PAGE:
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Menopausal Mother Nature

News about Climate Change and our Planet

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Reduce greenhouse gases to check global warming – Deccan Herald

This year, cold countries like Canada experienced heatwaves causing temperatures to soar to nearly 50° C, due to which hundreds perished and thousands were rendered homeless. Heavy rains and floods in Germany, Belgium wreaked havoc.

So have the floods in Maharashtra, Kerala and Karnataka. It is evident that these extreme weather conditions that have affected many parts of the world have been caused by climate change. 

A recent report by the Intergovernmental Panel on Climate Change (IPCC) has issued its strongest warning yet. If no action is taken, global temperatures could rise by 1.5°C or 2°C even before 2040. This could cause irreversible damage, spelling out more weather-related calamities, the report said.

Global warming is caused by the increasing amount of gases like carbon dioxide mainly resulting from human activity. Gases like carbon dioxide hang on in the atmosphere for several decades, trapping the infrared waves from the irradiating solar radiation.

The increase in trapped heat also evaporates more water from oceans, seas, etc and the water vapour traps heat. This explains why cloudy days are warmer than when the skies are clear. However, water vapour quickly condenses as it cools and does not stay for decades in the atmosphere, like carbon dioxide. 

The amount of CO2 has considerably increased since the start of the industrial revolution. 

The burning of fossil fuels, transportation, mainly on petroleum products, aviation and a whole host of perennial industrial activities pump around a whopping 50 gigatonnes of CO2 annually into the atmosphere.

All of our everyday appliances and devices consume power and disperse heat, the global power consumption of 20 Terawatts (1 Terawatt is a trillion watts); most of the heat is produced by fossil fuels.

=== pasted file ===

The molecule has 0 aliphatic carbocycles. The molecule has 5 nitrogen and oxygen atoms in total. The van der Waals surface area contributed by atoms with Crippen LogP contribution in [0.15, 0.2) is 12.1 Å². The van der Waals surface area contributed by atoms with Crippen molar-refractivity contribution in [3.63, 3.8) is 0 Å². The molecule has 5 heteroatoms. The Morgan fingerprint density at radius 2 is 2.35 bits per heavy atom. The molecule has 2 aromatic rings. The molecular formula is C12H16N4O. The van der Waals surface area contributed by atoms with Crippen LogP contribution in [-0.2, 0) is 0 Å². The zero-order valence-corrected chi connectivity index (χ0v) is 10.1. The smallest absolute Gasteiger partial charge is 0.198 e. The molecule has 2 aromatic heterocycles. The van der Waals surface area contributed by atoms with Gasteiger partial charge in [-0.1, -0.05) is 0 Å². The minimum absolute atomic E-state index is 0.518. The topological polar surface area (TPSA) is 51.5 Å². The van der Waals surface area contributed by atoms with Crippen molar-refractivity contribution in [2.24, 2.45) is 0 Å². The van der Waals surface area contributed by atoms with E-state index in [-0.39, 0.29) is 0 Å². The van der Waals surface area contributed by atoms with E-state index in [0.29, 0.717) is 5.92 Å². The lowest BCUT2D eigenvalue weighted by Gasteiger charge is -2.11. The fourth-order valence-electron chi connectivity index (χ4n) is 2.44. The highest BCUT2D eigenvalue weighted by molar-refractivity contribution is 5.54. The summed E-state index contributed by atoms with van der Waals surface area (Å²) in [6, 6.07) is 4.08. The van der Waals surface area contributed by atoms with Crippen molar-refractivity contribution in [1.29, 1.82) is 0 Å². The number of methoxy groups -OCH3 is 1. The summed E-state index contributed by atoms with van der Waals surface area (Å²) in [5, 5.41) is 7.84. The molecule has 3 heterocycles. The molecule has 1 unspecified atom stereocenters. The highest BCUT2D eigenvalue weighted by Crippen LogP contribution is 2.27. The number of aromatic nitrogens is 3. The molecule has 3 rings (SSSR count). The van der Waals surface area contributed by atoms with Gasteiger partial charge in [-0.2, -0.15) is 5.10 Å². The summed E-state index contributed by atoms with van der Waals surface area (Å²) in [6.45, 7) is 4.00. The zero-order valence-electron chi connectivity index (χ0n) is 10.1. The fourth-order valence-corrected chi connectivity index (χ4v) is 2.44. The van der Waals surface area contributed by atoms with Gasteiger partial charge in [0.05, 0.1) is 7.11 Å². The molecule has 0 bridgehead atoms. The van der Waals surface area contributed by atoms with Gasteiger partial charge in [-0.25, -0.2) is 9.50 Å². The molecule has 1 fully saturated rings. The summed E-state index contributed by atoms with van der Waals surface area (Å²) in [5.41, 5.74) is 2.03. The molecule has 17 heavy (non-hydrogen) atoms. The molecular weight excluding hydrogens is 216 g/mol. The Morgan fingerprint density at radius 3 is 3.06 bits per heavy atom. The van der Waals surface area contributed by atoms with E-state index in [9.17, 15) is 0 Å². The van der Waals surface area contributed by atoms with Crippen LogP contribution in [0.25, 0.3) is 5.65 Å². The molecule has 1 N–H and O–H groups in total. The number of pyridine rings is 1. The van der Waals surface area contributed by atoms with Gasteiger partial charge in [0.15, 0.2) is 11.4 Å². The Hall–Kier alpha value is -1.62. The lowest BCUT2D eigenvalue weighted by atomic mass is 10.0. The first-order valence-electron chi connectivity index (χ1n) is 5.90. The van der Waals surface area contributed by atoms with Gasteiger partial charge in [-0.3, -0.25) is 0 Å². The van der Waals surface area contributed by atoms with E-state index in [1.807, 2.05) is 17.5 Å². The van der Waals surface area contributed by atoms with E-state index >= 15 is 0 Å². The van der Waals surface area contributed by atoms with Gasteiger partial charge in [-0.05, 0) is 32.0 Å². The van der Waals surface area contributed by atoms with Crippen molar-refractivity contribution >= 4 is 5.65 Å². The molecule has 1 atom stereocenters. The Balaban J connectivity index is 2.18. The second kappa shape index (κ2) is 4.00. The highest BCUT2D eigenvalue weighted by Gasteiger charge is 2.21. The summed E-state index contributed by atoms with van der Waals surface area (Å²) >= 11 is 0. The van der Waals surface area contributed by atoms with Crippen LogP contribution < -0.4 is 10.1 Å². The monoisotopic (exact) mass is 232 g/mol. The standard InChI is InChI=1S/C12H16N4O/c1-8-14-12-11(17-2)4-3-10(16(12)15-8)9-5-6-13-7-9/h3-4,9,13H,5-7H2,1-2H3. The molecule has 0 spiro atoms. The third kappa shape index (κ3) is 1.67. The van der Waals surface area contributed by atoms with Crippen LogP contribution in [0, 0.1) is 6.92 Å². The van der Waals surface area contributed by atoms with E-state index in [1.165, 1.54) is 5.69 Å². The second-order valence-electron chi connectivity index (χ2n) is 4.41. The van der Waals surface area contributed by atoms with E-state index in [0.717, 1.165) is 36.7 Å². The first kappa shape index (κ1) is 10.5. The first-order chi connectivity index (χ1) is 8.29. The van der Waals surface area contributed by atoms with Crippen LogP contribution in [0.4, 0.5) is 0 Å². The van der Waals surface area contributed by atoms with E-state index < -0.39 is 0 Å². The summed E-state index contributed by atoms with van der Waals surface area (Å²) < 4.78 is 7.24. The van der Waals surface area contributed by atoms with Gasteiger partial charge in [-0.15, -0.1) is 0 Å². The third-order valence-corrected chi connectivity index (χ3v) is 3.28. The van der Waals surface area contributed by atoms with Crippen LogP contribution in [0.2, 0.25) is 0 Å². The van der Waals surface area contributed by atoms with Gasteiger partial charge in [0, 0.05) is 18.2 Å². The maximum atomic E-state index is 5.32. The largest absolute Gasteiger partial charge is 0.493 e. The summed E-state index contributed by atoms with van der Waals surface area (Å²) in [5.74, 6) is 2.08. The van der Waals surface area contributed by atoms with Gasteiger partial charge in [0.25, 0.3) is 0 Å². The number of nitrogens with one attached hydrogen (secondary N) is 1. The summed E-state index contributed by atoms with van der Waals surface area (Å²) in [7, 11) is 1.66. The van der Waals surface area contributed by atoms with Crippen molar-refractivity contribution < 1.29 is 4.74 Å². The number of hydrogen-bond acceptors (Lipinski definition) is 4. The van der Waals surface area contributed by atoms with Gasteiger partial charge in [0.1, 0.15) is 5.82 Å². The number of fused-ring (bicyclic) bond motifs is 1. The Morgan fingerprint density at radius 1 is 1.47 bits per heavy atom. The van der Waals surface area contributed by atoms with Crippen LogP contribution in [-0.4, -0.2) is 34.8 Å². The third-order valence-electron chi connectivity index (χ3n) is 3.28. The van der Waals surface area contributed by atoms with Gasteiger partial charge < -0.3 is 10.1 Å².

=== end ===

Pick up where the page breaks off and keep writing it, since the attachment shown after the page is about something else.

Not the only cause

Carbon dioxide is however not the only global warming gas. Methane is more potent in this regard. Organic waste from animals and agriculture releases methane. For instance, 100 cows produce six tonnes of methane. T

hen there are other larger sources like the Greenland ice sheets which release tonnes of methane as they melt due to global warming, so also the Siberian permafrost. Unlike CO2, methane does not remain for a long time in the atmosphere. 

Another common gaseous substance –Nitrous Oxide–is 300 times more potent than CO2 in heating the atmosphere. Like CO2, it hangs around in the atmosphere for a long time, spending about 120 years in the air before disintegrating.  Moreover, it also depletes the ozone layer.

In short, the climate impact of laughing gas (N2O) is not a laughing matter! The IPCC panel estimated that nitrous oxide could comprise nearly 10% of greenhouse gases and three-quarters of it comes from agriculture which accounts for nearly a fourth of climate-warming emissions, much of the emissions is from nitrous oxides and not CO2.

Apart from indiscriminate industrialisation, humans have tipped the natural nitrogen cycle. The Haber-Bosch process led to the synthesis of ammonia, leading to a large production of ammonium fertilisers. This increased global food production but upset the natural nitrogen cycle of plants. The amount of nitrous oxide is also increasing in the atmosphere.

More potent greenhouse gases

While there is scope for getting more power from renewable sources of producing electricity like wind power, this has led to the production of an even more potent greenhouse gas, Sulphur hexafluoride or SF6 which is used in wind turbines. It is used as an insulator and interceptor agent in many power generating appliances.

However, the dismal fact is that SF6 has more than 20,000 times the global warming potential than CO2. Moreover, it is stable and has an extended lifetime of 3,000 years, making it the most potent chemically reacting greenhouse gas.

The concentration of this gas is increasing, though its presence contributes only a small fraction to global warming now. 

Although CO2 is the most well-known culprit, there are other more potent gases lurking in the background and their presence is growing.

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